Gluttony and Sloth: A Character Assault not Supported by Evidence.

The charges leveled at the overweight and obese are what has risen to epidemic levels.  The media has not helped with de-humanizing reality shows like “The Biggest Loser” and the West’s love affair with Jamie Oliver.  It’s as if demonizing the obese is the one society-sanctioned form of discrimination and outright prejudice.  Especially if you consider that many overweight people are not unhealthy and will never have heart disease, diabetes, strokes, or other “weight-related” illnesses.  People immediately attach a roster of negative personality traits to the obese, and it’s really unfair.

I’m nearly finished with “Why we get Fat” by Gary Taubes.   It basically boils down to some truths that I’ve recognized in my own situation. Chiefly, I really didn’t overeat before I started this weight loss program. The total amount of calories I consumed per day was well within a normal range.  How it is I am obese and someone who eats much more is thin has always baffled me.  Additionally, exercise sometimes makes no difference at all on my weight. For example, the ATX100 had a particularly difficult exercise session yesterday.  My fitbit logged nearly 15K steps and 7 miles. When I got on the scale today, I did not lose any weight at all.  That just adds insult to injury (literally, as I’m sore today.)

I’m nearly down 25lbs, but even though I am exercising every day and have cut out essentially all carbs and sugars, the weight is coming off much more slowly now.  It’s always at this point I start to get discouraged.  The more I read about weight loss and these theories, I just get frustrated.  It seems there are very few universal beliefs on weight loss.  I’m inclined to agree with Taubes, however, as his findings do coincide with my personal experience.

Here is a summary from an Amazon reader of Taubes’ myth-busters from one of his earlier books, “Good Calories, Bad Calories” that serves as the foundation of his latest book.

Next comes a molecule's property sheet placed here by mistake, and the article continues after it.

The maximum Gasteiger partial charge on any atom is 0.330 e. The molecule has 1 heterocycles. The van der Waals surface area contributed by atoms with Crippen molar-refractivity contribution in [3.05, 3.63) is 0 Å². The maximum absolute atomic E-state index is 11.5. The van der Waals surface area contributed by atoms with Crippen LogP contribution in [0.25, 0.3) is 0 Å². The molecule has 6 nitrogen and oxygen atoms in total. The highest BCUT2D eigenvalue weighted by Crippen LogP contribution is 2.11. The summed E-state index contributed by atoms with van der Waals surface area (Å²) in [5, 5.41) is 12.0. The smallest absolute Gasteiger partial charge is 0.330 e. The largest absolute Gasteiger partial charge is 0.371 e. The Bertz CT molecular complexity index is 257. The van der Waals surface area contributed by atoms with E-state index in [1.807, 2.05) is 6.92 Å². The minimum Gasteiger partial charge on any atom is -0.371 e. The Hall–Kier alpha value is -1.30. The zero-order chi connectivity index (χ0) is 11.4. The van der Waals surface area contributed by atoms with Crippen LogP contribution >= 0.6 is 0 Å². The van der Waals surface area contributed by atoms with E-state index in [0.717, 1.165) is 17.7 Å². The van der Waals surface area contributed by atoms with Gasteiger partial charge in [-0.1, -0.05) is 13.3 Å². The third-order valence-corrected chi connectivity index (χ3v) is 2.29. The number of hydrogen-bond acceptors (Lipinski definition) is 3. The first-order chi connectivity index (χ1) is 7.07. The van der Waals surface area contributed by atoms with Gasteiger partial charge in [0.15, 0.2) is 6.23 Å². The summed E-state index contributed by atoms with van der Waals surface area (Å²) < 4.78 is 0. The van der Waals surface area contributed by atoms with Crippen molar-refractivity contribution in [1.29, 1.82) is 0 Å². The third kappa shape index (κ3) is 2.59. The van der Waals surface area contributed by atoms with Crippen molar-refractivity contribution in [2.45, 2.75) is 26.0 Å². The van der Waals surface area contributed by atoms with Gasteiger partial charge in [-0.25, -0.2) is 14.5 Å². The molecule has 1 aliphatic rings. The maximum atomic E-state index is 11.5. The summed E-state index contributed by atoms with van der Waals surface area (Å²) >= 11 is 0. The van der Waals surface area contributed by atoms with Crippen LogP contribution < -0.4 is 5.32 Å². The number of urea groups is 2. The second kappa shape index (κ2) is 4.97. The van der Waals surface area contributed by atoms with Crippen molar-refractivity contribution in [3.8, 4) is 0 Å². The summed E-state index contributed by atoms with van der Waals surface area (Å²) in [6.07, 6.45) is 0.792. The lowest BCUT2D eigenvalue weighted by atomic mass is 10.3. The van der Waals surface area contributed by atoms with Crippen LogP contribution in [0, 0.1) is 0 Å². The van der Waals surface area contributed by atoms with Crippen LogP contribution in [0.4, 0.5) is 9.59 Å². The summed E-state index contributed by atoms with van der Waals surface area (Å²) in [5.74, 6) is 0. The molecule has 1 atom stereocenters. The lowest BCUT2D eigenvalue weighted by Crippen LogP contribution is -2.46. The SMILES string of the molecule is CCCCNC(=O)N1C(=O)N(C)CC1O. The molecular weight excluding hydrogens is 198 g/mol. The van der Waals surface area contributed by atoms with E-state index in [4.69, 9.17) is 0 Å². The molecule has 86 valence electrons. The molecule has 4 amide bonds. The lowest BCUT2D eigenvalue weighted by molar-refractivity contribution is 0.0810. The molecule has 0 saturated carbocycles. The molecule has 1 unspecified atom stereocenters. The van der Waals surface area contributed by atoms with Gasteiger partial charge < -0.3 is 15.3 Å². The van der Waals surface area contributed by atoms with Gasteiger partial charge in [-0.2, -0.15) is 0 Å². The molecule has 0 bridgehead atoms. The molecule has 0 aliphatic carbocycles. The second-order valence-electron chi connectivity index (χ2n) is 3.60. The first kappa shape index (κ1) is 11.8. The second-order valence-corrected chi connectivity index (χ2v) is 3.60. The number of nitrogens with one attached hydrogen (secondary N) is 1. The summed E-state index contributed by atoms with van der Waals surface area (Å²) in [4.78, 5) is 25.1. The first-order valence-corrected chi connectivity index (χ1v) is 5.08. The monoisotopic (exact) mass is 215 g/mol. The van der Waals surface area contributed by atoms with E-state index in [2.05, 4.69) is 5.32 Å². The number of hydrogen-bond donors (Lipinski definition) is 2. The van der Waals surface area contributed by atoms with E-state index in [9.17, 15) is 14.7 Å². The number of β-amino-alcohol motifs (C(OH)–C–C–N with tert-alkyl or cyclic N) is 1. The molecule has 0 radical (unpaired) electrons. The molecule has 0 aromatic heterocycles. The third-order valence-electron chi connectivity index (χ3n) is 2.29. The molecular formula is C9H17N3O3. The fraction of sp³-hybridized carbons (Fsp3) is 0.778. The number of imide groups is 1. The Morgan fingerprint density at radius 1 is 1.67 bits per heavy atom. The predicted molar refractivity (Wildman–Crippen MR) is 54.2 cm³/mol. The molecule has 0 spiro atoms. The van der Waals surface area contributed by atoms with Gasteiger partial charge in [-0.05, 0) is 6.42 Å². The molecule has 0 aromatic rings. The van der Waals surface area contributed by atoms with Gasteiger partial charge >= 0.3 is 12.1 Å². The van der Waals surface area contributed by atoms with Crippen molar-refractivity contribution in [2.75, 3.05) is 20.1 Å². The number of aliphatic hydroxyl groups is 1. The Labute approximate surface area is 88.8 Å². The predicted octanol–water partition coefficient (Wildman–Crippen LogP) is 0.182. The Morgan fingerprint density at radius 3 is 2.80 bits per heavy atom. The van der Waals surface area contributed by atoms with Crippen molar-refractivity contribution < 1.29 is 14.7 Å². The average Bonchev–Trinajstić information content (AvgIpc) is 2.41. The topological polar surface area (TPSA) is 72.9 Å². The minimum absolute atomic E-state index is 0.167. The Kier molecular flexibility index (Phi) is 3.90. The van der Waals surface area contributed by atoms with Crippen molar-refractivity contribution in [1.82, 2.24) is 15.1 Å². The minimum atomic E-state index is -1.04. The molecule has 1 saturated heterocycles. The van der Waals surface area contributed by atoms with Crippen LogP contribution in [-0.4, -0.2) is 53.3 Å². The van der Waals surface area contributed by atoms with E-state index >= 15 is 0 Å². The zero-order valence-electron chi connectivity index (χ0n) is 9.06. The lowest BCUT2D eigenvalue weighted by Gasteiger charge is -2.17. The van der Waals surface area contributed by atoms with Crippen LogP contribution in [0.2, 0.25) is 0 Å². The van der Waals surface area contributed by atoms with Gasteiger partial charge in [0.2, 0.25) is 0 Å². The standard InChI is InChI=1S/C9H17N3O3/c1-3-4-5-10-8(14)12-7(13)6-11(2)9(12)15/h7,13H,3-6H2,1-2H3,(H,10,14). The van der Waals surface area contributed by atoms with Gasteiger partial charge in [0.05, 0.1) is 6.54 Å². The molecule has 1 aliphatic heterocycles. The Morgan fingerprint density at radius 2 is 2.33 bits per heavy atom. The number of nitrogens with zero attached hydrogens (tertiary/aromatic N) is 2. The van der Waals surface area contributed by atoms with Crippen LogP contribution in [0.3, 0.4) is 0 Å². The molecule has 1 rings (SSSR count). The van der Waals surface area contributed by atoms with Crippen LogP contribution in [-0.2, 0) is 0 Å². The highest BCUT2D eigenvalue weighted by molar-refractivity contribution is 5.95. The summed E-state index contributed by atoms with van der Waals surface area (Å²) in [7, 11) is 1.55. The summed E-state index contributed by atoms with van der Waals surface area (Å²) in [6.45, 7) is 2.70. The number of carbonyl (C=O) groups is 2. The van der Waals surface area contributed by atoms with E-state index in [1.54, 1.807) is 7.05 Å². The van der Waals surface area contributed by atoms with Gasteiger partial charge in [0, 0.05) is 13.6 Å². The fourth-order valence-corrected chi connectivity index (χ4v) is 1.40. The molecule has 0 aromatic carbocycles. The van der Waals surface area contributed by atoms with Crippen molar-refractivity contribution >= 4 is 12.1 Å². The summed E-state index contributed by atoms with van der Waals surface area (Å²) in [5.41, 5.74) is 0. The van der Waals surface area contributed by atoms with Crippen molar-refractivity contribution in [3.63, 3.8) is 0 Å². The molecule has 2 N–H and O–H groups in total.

1. The ‘calories in, calories out’ mantra is a myth

2. ‘A calorie is a calorie is a calorie’ is a myth

3. The ‘just eat less and do more exercise to lose weight’ message seems to be logical but is actually wrong and unhelpful

4. Overweight and obese people often eat no more calories, or even less, than their thinner counterparts

5. Low calorie diets also reduce the amount of nutrients in the diet

6. It is a myth that the brain and CNS needs 120 – 130 grams of carbohydrate as fuel in order to function properly, as the body can use fat and protein equally as well, and these fuels are likely the mixture our brains have evolved to prefer.

7. Restricting calories with a low fat/high carb diet just makes you hungrier and more lethargic and slows your metabolic rate. Weight loss is only maintained if the patients stays on a semi-starvation diet forever, which is impossible for most people and also undesirable. Being far more active just makes you far more hungry.

8. It is a myth that reducing calories slightly or increasing activity slightly will lead to weight loss.

9. It is a myth that we evolved through periods of feast and famine to be very good at holding onto fat. Fat gain is due to excessive insulin levels caused by high dietary refined carbohydrate intake. It is a sign of something in the body going wrong, not a healthy adaptation.

10. Fructose is not much better than glucose and the two together may cause more harm than either individually.

11. The idea of a weight ‘set point’ is a myth

12. Insulin is the overall fuel control for mammals. High insulin levels cause the body to store fat and stop the body from using fat as fuel. This means that high carbohydrate foods make you put on more fat, and also leave you still feeling very hungry and unsatisfied.

13. Our bodies have evolved to do best on a diet of plentiful fat and protein (including saturated fat), lots of greens and minimal fruits and starchy vegetables. This diet is the best for health and also for losing weight and stopping weight gain.

14. Dietary fat, including saturated fat, is not a cause of obesity. Refined and easily digestible carbs causing high insulin levels cause obesity.

15. To say that people are overweight due to gluttony and slothfulness is just not correct and it is very unfair. Overeating and a sedentary lifestyle are often CAUSED by eating a high carbohydrate diet! This association has wrongly been interpreted as a cause of weight gain, rather than an effect.